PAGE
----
Not their kind of suc­cess story: Palin trig­gers fem­i­nism re­ver­sal

The Washington Times Weekly - - Politics - BY JEN­NIFER HARPER

The old par­ti­san think­ing about moth­er­hood and the work­place has been rapidly re­versed in Amer­ica by the McCain-Palin ticket.

The stay-at-home mom was once the god­dess of choice among Repub­li­cans and con­ser­va­tives. Now they are in­spired by Alaska Gov. Sarah Palin, a work­ing mother of five, in­tro­duced as Sen. John McCain’s run­ning mate only 17 days ago.

Democrats, lib­er­als and fem­i­nists dis­miss and even revile Mrs. Palin, for the most part.

“This is fas­ci­nat­ing. What we are wit­ness­ing is the his­toric hypocrisy of sec­ond-wave fem­i­nists. Whether you agree with Gov­er­nor Palin or not, she is fem­i­nism in its truest and purest form,” said Michelle Bernard, pres­i­dent of the In­de­pen­dent Women’s Fo­rum.

“She has found a way to bal­ance work and fam­ily the way all women hope to — with the help of a loving fam­ily. Sarah Palin is ev­ery­thing the fem­i­nists fought for,” Ms. Bernard said.

Fem­i­nists, are hav­ing none of it, though.

“Read my lip­stick: I am vot­ing Demo­crat,” reads the new motto of Emily’s List.

“We are not against a woman on the pres­i­den­tial ticket. We wish it was a ticket that stood for women’s is­sues. Where does the Palin ticket stand?” asked Eleanor Smeal of the Fem­i­nist Ma­jor­ity, who an­nounced Sept. 16 that the or­ga­ni­za­tion — along with the Na­tional Or­ga­ni­za­tion for Women — en­dorsed Democrats Sen. Barack Obama and Sen. Joseph R. Bi­den Jr. in the White House race.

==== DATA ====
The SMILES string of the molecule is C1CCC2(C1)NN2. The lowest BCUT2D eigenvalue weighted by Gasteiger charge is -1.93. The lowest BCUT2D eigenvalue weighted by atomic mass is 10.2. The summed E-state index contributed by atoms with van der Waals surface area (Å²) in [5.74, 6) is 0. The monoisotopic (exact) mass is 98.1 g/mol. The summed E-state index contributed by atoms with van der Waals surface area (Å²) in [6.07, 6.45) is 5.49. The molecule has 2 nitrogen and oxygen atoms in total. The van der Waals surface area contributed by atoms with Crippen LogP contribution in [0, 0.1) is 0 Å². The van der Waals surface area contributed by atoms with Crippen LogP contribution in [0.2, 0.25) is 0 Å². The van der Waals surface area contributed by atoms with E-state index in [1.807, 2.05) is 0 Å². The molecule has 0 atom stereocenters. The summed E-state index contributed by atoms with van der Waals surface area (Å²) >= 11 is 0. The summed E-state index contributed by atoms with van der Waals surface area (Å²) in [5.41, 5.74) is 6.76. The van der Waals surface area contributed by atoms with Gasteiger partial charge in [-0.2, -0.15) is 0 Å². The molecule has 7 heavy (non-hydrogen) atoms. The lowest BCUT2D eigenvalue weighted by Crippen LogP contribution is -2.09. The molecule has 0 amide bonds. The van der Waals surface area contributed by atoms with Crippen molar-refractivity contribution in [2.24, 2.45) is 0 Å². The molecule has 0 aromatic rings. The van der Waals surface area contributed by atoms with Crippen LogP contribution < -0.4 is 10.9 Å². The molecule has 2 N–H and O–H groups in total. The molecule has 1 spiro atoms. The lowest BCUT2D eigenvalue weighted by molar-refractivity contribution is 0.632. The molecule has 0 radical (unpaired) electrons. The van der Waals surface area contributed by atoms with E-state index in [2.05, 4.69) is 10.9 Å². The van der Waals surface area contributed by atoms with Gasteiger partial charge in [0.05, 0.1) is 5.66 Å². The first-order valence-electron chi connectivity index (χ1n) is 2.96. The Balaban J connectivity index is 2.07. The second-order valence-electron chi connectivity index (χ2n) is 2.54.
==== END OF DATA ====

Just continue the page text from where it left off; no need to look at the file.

“We want some­one who is not fol­low­ing a script, say­ing what she’s been told to say,” said E. Faye Wil­liams, na­tional chair­woman of the Na­tional Congress of Black Women — which also en­dorsed the Obama-Bi­den ticket.

An As­so­ci­ated Press voter sur­vey con­ducted Sept. 5 found that among white women, 65 per­cent said Mrs. Palin shared their val­ues, com­pared with 46 per­cent who said the same of Mr. Bi­den. A new Newsweek poll re­vealed sup­port for Mr. McCain among white fe­males is 53 per­cent, com­pared with 37 per­cent who fa­vor Mr. Obama.

The trans­for­ma­tion of Repub­li­cans into en­er­gized Palin fans was quick. Shortly be­fore Mr. McCain an­nounced that Mrs. Palin was his run­ning mate, the Pew Re­search Cen­ter sur­veyed 2,300 vot­ers, ask­ing, “Do mommies or dad­dies make bet­ter candidates?”

At that time, only one in five Repub­li­can re­spon­dents said they would sup­port a can­di­date who was the mother of school-aged chil­dren; 53 per­cent of Repub­li­cans said work­ing moth­ers were a “bad thing for so­ci­ety.” Among Democrats, a third sup­ported mother-politi­cians, while 38 per­cent did not fa­vor work­ing moth­ers.

Con­ven­tional po­lit­i­cal wis­dom is now “scram­bled,” the sur­vey said, ask­ing, “Might the pub­lic’s long held at­ti­tudes on th­ese ‘mommy wars’ mat­ters bend un­der the force of Palin’s com­pelling per­sonal saga?”

Not to some. Fe­male en­ter­tain­ers have spo­ken out against Mrs. Palin, in­clud­ing Suzanne Somers, Meg Ryan, Lind­say Lo­han and the singer Pink. There is some slight com­pro­mise among the cul­ture war­riors, though.

“Con­ser­va­tive though she may be, I felt that Palin rep­re­sented an ex­plo­sion of brand new style and mus­cu­lar Amer­i­can fem­i­nism,” ob­served writer Camille Paglia, an Obama sup­porter. “Palin is about as far away from the world of Glo­ria Steinem & Co. as one can get.”

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